- Excellent communication skills (in writing and speaking)
- Computer-based data acquisition and experimental measurement automation (e.g., using Matlab, Python, LabVIEW, etc.)
Interested applicants should email Thomas E. Murphy (firstname.lastname@example.org) with a CV and list of potential references.
The position is available immediately, and will remain open until filled. For best consideration, please submit application before Monday February 11, 2018.
The University of Maryland is located in the Washington DC Metropolitan area, which is not only a great place to live, but our proximity to many nearby collaborators, universities, government laboratories, and sponsors makes it an ideal place for a young scientist to launch a career. The University also offers excellent benefits and competitive salary.
Congratulations to Prof. Gagan Kumar (postdoctoral alumni from group) who was recently promoted to the rank of Associate Professor of Physics at IIT Guwahati.
Congratulations to Kate Coppess (who was an undergraduate researcher in our group through the TREND REU program), who was chosen this year to receive an NSF Graduate Research Fellowship. Kate is currently studying Biochemistry at Stanford in the group of Rhiju Das.
Check out our recent invited perspectives article entitled “Recommendations and illustrations for the evaluation of photonic random number generators,” which was published this week in APL Photonics, and featured in an AIP Scilight piece. We offer a fresh perspective on the rapidly developing technology of optical random number generation, and offer our recommendations for how to measure and extract entropy from optical processes.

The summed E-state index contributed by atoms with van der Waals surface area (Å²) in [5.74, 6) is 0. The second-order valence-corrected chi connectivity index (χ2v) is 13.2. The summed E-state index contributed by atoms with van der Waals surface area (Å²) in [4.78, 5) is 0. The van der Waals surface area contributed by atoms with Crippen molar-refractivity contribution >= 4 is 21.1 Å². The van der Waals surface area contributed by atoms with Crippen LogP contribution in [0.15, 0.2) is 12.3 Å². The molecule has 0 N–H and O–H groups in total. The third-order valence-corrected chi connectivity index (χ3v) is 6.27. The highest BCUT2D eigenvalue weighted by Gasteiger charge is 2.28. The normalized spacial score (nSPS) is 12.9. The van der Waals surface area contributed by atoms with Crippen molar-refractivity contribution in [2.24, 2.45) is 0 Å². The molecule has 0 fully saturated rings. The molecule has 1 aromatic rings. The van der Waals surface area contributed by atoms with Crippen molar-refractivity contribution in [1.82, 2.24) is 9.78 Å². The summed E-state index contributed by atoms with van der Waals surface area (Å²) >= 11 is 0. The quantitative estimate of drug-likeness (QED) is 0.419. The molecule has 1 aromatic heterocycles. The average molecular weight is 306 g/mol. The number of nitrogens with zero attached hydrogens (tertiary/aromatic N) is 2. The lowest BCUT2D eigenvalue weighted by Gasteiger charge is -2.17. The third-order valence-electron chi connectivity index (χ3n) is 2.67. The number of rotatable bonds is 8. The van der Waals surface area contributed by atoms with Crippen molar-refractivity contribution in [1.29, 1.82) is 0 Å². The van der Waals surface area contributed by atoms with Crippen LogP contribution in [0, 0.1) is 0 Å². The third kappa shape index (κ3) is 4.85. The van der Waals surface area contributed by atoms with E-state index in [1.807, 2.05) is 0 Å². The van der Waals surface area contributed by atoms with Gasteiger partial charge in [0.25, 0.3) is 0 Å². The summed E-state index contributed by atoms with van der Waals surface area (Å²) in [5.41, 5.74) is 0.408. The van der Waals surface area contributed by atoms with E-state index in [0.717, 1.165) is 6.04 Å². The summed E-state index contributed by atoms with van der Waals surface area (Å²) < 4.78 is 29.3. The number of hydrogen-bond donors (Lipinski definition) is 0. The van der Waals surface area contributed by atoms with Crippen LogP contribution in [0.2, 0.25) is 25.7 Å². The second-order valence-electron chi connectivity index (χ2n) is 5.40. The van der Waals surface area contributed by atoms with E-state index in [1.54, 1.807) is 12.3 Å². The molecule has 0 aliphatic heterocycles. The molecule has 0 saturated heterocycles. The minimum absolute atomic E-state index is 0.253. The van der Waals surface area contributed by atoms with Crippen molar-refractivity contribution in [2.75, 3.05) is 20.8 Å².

Nathan Super joins the lab this summer through the NSF-sponsored TREND program. Nathan is currently pursuing his bachelor’s degree in Physics at William and Mary College.
Prof. Thomas E. Murphy was named as one of 96 individuals among the newest class of 2017 OSA Fellows, for “sustained contributions to nonlinear, electro-optic, and ultrafast processes in nanoscale materials, integrated photonics, devices, and systems.” The OSA fellow citation was presented this week at CLEO 2017 in San Jose, CA.
Shaking hands with Prof. Eric Mazur, OSA President, at CLEO 2017
On Monday 4/3 at 3:00pm in ERF 1207, Dr. David Pile (Senior Editor, Nature Photonics) will give a seminar about how to publish in Nature Photonics. Bring your difficult questions!
Prof. Amir Ali Ahmadi (Princeton) was selected this year as one of only 126 individuals in the US to win an Alfred P. Sloan Foundation Fellowship. Amir was an undergraduate researcher in our laboratory in 2005, and although he is currently studying operations research and financial engineering, as a Maryland undergraduate student he published a paper in the Journal of Lightwave Technology and presented his work at the Optical Fiber Communications conference.
Our paper entitled “Tunable Ultrafast Thermal Relaxation in Graphene Measured by Continuous-Wave Photomixing” was published this week in Phys. Rev. Lett. and was highlighted as an Editor’s Suggestion. Only about one in six PRL papers are so highlighted, based on work that is judged to be particularly important, interesting, and well written.